The online world is a big part of kids’ social lives. A recent study reported that 97 percent of teens aged 13 to 17 said they use at least one social media platform.

That same study reported that 81 percent of teens in this age group said social media makes them feel more connected to what’s going on in their friends’ lives, and around two-thirds say these platforms make them feel as if they have people who will support them through tough times.

But another study reported that 59 percent of U.S. teens have been bullied or harassed online. The potential danger to children is real enough that the federal government created the Internet Crimes Against Children Task Force which resulted in the arrest of more than 10,000 people in 2017.

Parents want their children to enjoy the benefits of social connectivity while avoiding the risks. Entrepreneurial technology companies are moving to address that concern with such products as Bark, which says it monitors text messages, email and 24 social networks for parents and alerts them if its algorithms detect potential risks. Other apps let parents monitor or even control their kids’ online activities. Is this a good idea?

Sure, up to a point.

Monitoring and control are great tools, but the limits and intimidation they apply may not change the way your children behave when the controls eventually go away. Helping them with that behavior — actual parenting, if you will — cannot be outsourced to an app, and its algorithms and reports are no substitute for ongoing discussions that clarify your family values, such as these:

”Our family treats people well.“ This presumes your family values don’t support bullying and insults, and wait a second before you scoff. If your child hears you exclaim “what a jerk,” it’s a good bet your child may do likewise. In a family where values are expressly shared: “In our family, we make it a point not to speak badly about others,” an impromptu loss of temper can be followed with an apology and an explanation.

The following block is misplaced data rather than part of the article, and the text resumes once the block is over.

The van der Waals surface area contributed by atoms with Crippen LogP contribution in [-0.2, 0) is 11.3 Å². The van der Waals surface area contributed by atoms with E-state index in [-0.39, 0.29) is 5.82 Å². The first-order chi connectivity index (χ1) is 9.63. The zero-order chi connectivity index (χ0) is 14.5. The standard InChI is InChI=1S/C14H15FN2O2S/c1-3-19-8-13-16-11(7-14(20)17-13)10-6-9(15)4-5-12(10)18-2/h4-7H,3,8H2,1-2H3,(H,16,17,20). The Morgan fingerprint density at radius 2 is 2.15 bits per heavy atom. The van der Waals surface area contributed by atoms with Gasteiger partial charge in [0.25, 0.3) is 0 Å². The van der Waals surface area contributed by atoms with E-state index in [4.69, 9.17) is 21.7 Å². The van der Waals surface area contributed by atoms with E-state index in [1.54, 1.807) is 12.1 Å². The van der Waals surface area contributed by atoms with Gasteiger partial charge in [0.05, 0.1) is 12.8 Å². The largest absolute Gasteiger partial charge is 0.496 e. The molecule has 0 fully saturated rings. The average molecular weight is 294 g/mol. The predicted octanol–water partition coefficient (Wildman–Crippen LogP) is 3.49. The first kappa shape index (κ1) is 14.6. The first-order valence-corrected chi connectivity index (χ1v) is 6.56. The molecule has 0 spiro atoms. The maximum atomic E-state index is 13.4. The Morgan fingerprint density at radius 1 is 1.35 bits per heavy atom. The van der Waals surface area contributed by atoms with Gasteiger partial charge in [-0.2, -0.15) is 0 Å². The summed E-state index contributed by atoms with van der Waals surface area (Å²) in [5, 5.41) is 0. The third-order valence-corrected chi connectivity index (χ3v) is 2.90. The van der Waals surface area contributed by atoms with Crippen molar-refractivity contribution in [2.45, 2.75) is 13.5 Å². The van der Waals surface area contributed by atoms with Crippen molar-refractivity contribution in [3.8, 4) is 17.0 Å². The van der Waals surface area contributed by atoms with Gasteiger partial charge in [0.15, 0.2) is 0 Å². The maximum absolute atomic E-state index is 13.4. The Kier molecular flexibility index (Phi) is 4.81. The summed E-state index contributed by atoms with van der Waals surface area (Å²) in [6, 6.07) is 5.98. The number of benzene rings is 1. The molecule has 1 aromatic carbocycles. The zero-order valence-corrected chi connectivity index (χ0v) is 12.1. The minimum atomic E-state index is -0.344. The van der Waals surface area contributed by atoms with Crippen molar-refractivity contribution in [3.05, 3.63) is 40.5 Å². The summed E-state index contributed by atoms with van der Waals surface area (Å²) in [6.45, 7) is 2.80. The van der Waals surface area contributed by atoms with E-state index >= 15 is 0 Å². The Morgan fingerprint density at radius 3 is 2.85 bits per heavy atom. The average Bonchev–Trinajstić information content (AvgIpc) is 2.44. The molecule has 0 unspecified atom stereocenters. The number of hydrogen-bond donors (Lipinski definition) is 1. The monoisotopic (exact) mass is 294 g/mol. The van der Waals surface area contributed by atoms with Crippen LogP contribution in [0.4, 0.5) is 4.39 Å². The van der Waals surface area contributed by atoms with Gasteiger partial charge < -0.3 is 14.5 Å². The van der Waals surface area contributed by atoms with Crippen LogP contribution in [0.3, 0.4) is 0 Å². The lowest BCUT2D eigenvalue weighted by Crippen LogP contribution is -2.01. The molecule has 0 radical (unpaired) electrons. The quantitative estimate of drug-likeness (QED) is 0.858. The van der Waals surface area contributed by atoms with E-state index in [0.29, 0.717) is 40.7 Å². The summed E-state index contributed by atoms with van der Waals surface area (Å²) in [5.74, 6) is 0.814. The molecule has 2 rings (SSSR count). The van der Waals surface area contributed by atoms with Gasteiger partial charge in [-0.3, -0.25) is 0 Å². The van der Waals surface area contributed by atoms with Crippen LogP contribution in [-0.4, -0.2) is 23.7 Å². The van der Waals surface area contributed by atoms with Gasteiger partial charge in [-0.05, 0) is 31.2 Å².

”Our family values privacy, but doesn’t keep secrets.” Privacy means that the child can do something by himself, but the parent knows about it. A child wanting privacy as he or she grows is developmentally normal, and a good thing. But keeping secrets from parents, especially if someone else tells them to do so, is not how your family should operate, and in fact can be dangerous to your children.

”Our family has values and beliefs about sexual health and safety.” Parents also may assume that their kids know more about sexuality and related issues than they actually do. An important national study found that parents overestimate the amount of sex information their children get in school and underestimate the value kids place on their parents' opinions about sexuality. Accurate information about all body parts, what they do, and how they work is a key protective factor in preventing sexual victimization, in either the real or virtual world.

”Your parents are always here to help you.” Your kids need to know that no matter what, if they need you, you’re there. You can let them know that you hope they’ll never be in a frightening, embarrassing or confusing situation, but if they ever are, they can and should call you immediately.

Allowing your children to experience life online with a monitoring app as backup is not sufficient to prepare them for a healthy lifetime of online experiences. Think of the app like training wheels on a bicycle. They are certainly a good idea while learning to navigate a steady path, but they can’t be relied on forever. What does last forever is active parenting that includes consistent sharing of your values and expectations for what it means to be safe, healthy, and a good citizen of their actual and virtual communities.

Janet Rosenzweig, MS, PhD, MPA, is the executive director of the American Professional Society on the Abuse of Children and the author of The Sex-Wise Parent and The Parent’s Guide to Talking About Sex: A Complete Guide to Raising (Sexually) Safe, Smart, and Healthy Children. For more information, read her blog and follow @JanetRosenzweig on Twitter.